“They were a few hours out when I passed them.” The man dragged a hand over his brow. A dirty bandage peeped from under his sleeve. Helene brushed my side and I took the water, offering it to the man.

  He drank, sighed, and inclined his head, handing the cup back. Beside me, Helene’s fingers traced the horse’s damp coat, then she darted away. “I’ll get some for him too!”

  The man’s gaze followed her. A wistful smile twisted his lips. His gaze flicked back to me, studying, probing. “Are you alone out here?”

  I tensed, but there was no need for a stranger to know Eldric was gone. “I have a brother.”

  “Good.” The man’s eyes scanned the low wall surrounding our cottage and came back to me. “I’m headed to warn Bruen. The village is north of here?”

  “Half a league down the road,” I confirmed, then bit my lip. “The rebels… is it a sporadic uprising or are the rumors true they have a leader?”

  The man’s eyes stabbed through my own. They were so sharp, so blue. “No leader has been revealed, as of yet, but it seems likely. Some rumors place him as a servant of the King Himself. Perhaps a steward or a general in His army.”

  I stiffened. Let the King tend to His own if He could. If He cared to. What did it matter to us? Helene panted behind me. I pivoted and took the wooden bucket of water. Rebels, Corivan… where was Eldric? As the horse drank, I stared into its dark eyes, my pale face reflecting back at me.

  “I don’t know if the rebels will come this far north.” The man spoke in a low voice as I handed the bucket back to Helene. “But you’d best be careful.”

  I swallowed hard. “There will be war, then?”

  The man nodded. “The rebels aren’t leaving peaceably, and there are too many for a quick suppression.”

  My chest tightened until I could barely breathe but I forced my lips into a smile. “Thank you for the warning. I’ll be sure to speak with my brother.”

  “Good.” The man straightened. His left arm bent stiffly and he winced.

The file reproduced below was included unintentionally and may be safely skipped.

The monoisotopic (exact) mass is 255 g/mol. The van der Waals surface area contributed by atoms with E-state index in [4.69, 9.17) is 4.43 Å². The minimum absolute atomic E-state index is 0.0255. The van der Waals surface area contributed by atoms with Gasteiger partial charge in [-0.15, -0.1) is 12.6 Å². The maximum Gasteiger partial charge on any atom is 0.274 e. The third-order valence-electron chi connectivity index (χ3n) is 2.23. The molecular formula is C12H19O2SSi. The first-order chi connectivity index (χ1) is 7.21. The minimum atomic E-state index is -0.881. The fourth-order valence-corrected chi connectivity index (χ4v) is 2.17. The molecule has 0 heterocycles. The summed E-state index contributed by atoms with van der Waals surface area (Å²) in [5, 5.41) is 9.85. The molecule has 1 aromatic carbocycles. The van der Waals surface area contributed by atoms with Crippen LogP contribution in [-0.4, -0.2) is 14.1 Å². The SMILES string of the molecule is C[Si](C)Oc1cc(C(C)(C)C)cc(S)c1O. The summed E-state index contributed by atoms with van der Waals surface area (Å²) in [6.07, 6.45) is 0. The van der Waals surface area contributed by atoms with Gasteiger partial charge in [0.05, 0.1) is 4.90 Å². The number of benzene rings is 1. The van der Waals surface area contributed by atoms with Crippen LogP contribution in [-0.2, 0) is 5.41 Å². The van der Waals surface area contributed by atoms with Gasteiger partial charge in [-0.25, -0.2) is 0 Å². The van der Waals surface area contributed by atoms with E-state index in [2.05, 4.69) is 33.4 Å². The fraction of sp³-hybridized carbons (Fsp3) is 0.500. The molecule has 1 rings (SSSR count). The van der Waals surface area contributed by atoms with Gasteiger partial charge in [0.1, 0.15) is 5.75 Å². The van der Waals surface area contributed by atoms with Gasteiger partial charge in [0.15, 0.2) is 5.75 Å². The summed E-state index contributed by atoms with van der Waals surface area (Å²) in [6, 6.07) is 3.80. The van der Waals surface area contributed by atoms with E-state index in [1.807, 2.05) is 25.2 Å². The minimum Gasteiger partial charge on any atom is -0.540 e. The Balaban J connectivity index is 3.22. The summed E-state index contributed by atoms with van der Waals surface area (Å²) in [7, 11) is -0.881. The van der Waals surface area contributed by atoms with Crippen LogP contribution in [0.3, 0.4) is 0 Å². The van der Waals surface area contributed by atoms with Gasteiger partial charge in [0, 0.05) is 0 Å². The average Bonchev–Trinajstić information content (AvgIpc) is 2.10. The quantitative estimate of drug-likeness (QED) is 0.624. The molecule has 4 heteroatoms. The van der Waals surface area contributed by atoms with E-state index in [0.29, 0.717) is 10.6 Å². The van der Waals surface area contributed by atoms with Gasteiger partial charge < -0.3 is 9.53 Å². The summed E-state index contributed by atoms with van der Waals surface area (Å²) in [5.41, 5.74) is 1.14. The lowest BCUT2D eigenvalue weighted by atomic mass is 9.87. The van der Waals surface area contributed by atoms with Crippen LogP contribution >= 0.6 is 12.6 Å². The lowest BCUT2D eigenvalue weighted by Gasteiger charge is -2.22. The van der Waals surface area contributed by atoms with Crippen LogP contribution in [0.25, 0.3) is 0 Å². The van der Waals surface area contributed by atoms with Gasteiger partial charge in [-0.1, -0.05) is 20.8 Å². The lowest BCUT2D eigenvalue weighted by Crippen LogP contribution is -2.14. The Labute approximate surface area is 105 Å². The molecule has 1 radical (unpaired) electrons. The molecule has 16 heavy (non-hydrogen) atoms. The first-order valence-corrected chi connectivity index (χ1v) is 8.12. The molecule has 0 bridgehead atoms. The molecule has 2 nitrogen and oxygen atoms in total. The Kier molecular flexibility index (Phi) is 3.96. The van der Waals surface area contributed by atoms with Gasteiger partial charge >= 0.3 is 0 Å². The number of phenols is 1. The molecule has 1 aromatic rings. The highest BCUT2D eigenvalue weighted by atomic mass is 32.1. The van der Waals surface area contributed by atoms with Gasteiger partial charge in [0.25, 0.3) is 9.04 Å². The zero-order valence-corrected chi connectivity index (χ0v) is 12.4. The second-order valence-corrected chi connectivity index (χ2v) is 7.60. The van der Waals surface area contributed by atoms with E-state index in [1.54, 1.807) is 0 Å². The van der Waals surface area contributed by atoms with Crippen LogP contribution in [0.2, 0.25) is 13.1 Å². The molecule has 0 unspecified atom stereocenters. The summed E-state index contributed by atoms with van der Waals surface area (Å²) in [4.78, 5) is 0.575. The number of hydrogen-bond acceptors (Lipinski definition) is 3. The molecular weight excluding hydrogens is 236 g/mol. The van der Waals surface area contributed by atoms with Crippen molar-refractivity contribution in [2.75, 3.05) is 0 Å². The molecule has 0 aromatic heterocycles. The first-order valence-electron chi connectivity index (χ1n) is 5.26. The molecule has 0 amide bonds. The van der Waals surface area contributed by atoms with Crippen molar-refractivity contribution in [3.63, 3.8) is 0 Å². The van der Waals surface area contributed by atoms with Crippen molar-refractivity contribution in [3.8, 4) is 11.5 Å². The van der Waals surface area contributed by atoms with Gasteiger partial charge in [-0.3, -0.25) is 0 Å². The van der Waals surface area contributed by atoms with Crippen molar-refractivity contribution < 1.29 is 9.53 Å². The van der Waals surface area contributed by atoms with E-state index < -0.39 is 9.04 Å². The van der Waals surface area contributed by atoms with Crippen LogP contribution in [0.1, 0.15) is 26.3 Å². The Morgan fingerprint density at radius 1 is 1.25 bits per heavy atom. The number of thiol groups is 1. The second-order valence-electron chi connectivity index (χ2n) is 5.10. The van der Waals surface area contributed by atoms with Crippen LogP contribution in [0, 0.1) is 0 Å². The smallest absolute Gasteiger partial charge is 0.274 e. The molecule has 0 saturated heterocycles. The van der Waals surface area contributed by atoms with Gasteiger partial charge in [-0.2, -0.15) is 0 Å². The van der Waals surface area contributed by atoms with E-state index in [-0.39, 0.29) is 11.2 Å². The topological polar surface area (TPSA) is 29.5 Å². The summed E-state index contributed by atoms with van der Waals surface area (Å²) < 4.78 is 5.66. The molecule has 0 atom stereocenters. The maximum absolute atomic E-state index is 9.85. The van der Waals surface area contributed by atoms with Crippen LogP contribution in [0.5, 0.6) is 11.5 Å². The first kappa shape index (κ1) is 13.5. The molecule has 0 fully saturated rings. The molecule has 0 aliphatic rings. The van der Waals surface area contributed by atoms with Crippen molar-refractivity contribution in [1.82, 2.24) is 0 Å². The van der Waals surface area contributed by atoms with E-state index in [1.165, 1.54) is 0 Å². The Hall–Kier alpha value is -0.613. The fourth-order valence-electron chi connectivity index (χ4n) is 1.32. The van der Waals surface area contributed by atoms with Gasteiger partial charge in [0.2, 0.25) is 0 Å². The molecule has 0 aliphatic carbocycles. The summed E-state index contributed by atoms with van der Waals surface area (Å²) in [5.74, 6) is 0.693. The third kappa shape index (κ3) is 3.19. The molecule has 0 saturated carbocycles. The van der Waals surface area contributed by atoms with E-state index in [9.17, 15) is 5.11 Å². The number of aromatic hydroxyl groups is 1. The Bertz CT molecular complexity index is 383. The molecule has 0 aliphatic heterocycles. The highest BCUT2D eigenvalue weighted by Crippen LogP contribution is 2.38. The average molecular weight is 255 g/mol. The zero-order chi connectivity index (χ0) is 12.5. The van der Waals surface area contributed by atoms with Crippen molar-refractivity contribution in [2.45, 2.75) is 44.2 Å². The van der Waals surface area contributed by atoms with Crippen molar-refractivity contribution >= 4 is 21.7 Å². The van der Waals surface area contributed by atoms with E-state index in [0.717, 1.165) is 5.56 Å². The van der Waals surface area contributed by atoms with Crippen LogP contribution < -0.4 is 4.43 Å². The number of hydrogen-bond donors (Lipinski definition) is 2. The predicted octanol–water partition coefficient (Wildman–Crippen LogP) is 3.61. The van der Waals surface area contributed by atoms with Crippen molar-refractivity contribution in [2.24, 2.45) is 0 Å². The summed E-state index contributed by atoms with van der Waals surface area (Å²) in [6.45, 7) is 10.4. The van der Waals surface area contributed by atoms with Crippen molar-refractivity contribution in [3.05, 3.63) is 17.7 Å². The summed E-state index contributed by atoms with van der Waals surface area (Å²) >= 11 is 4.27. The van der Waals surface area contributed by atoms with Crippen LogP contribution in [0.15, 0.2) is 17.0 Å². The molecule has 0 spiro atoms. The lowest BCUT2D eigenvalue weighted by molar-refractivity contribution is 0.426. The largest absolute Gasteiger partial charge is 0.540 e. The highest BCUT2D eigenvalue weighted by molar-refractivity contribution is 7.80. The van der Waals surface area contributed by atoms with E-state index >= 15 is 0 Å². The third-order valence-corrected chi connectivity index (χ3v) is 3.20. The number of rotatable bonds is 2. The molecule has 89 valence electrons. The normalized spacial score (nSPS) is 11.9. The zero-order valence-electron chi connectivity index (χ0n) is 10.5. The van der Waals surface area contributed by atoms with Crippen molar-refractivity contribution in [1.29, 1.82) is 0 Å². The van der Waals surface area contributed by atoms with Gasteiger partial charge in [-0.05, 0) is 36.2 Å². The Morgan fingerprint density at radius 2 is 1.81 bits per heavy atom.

“Ask for Mother Karlin in the village,” I said. “She knows more about wounds than any other around here. Tell her Elissa sent you and she’ll help you, no matter how much she might grumble.”

  “I thank you, Elissa.” He lifted his good arm in a salute. The hilt of a sword gleamed from beneath the folds of his cloak. “If you are ever in need, be assured Captain Dachs will aid you in any way he can.” He winked and slapped the reins against his horse’s neck.

  I watched the captain vanish, then turned.

  Helene clutched the bucket to her chest as she stared at me, wide-eyed. Beyond her, a book hanging from her fingers, Klara leaned against the doorpost.

  “This is hardly the first time we’ve heard news of rogue outlaws and rebel uprisings.” I stepped forward, taking the bucket from Helene. “Eldric will be back today or tomorrow.” I forced a smile. “Like as not, the rumors will die before a week is past.”

  That night, the wolves howled closer than I’d heard them in months, their calls mingling with distant cracks of thunder. I squeezed my eyes shut. They couldn’t enter the cottage. Couldn’t reach us. Reach me. My fingers clasped about my wrist.

  The next dawn was heavy with the threat of a storm. Dark clouds built against the mountains. Shadows deepened over the road—an empty road.

  “He’ll come, you’ll see.” I tried to smile. I left the window by the door un-shuttered and placed a lamp on the sill. I shivered as the wind lashed against the windowpanes.

  But Eldric didn’t come and the new dawn only brought Dachs’s swift passage back south, with a grim face and grimmer words.

  “Can’t we save our birthday until tomorrow?” Klara asked as dusk fell. Her chin quivered. “Eldric will be home then, won’t he?”

  I swept her into an embrace. Helene forced herself under my other arm. I closed my eyes and drew a deep breath. “You heard the Captain earlier. Eldric probably had to go out of his way to avoid the rebels and I doubt the storm helped conditions. He’ll be here soon. He might be on the road even now.”

  Klara looked up at me, her eyes bright. “You really think so?”

  “I hope so.”

  “He’ll bring candy. And gifts.” Helene grinned and I chuckled.

  “The King will protect him, after all,” Klara said softly. She gazed up at me. “The King will protect Eldric, won’t He?”

  I bit my lip. “Of course, Klara. The King will protect him.”

  I tucked the girls in, then sat alone, the lamp once more burning in the window. The night was broken by the quivering flame that cast stark shadows over the walls. The rain was now reduced to a heavy patter. I exhaled softly. No footsteps. No lifting of the latch.

  A howl broke through the retreating storm. I stiffened, clenching my dagger’s hilt. Nothing.

  I closed my eyes. Darkness thickened, drawing me downward. White gleamed—glittering s
now in the moonlight. The white of ice and gleaming fangs and bloodless cheeks. Lips curled back revealing rows of teeth, inches from my face.

  Something pounded, a dull thud against the starless sky.

  I gasped as I jerked upright. The lamp flickered, its golden glare barely touching the shadows where I sat. I pressed my palms against my eyes. The rumblings had faded along the valley, and the rain eased—dripping, dripping, dripping off the eaves. Even the wind had lulled, but in my sleep had there been… knocking?